Words and pictures from the author of the Elizabeth Goodweather Appalachian Mysteries
Sunday, April 13, 2008
The Grass Is Always Greener
Cows are drawn to weak fences by an uncanny and unerring force. And yes, in what passes for the bovine mind, the grass is always greener on the other side. So she'll munch and lean into the fence, ignoring those puny barbs (a cow's skin is very, very thick) till, if someone doesn't shoo her away and fix that wire that's down, she'll make a bigger gap and then there'll be a serious outbreak of cattle.
When we first moved to the farm and started a herd, our fences were what is technically known as a joke. Rusted, sagging barbed wire, rotting, leaning locust posts -- and that was the good part. We patched and mended, unable to afford the total replacement that was really called for. And we learned how to herd cattle when they've escaped and gone off on an adventure.
During those early years we got to know a lot about the other side of our mountain, tracking the cows through the scrub and overgrown pastures there. We learned how to avoid looking at a suspicious cow as you slip around her to turn her back the way she came. We found that there seemed to be an unwritten law among cows and calves that if the whole herd is nicely bunched and moving back through the hole in the fence to their home pasture, one, or possibly two, will invariably decline to follow the gang and take off in a frenzy, running along the wrong side of the fence looking for a better way in. We learned that a little sweet feed in a bucket is the best way to get cattle to follow you and that you can get poison ivy, even in winter.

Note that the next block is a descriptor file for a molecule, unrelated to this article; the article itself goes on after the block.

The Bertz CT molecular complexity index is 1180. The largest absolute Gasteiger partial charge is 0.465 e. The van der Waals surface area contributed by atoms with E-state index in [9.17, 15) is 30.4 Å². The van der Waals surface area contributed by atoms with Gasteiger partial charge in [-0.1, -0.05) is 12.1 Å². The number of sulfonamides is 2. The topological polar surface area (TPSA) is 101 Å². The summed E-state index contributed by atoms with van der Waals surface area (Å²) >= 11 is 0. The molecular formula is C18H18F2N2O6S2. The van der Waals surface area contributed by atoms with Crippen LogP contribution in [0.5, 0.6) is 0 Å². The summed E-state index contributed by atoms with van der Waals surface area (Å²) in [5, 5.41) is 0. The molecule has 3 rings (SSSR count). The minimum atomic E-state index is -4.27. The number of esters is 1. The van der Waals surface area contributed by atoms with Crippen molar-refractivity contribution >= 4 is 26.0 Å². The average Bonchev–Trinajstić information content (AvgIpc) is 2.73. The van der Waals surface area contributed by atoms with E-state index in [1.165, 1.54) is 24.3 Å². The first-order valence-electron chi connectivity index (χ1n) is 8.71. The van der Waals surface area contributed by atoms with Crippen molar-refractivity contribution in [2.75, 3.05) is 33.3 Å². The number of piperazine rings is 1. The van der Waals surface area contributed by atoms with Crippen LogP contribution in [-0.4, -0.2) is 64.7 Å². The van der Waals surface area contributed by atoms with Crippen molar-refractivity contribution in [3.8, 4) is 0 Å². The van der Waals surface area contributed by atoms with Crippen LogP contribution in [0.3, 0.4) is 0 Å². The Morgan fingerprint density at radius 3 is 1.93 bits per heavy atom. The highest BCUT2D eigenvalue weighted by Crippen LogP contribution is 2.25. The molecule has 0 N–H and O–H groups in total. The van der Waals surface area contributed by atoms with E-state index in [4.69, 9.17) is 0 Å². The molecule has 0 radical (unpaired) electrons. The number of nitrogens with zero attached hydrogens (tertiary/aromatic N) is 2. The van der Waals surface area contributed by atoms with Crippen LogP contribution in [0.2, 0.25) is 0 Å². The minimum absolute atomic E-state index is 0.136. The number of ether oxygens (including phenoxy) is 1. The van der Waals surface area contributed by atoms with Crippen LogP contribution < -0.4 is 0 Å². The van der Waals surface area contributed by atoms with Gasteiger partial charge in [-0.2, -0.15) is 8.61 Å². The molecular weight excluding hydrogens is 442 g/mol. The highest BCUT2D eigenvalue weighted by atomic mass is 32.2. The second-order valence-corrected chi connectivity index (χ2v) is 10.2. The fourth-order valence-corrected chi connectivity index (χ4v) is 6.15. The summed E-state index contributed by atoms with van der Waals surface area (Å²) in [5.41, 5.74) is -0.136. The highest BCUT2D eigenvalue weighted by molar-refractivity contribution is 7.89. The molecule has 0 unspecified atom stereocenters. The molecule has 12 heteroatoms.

I could go on about cows on the loose but just now I think I'd better see what those girls are up to.
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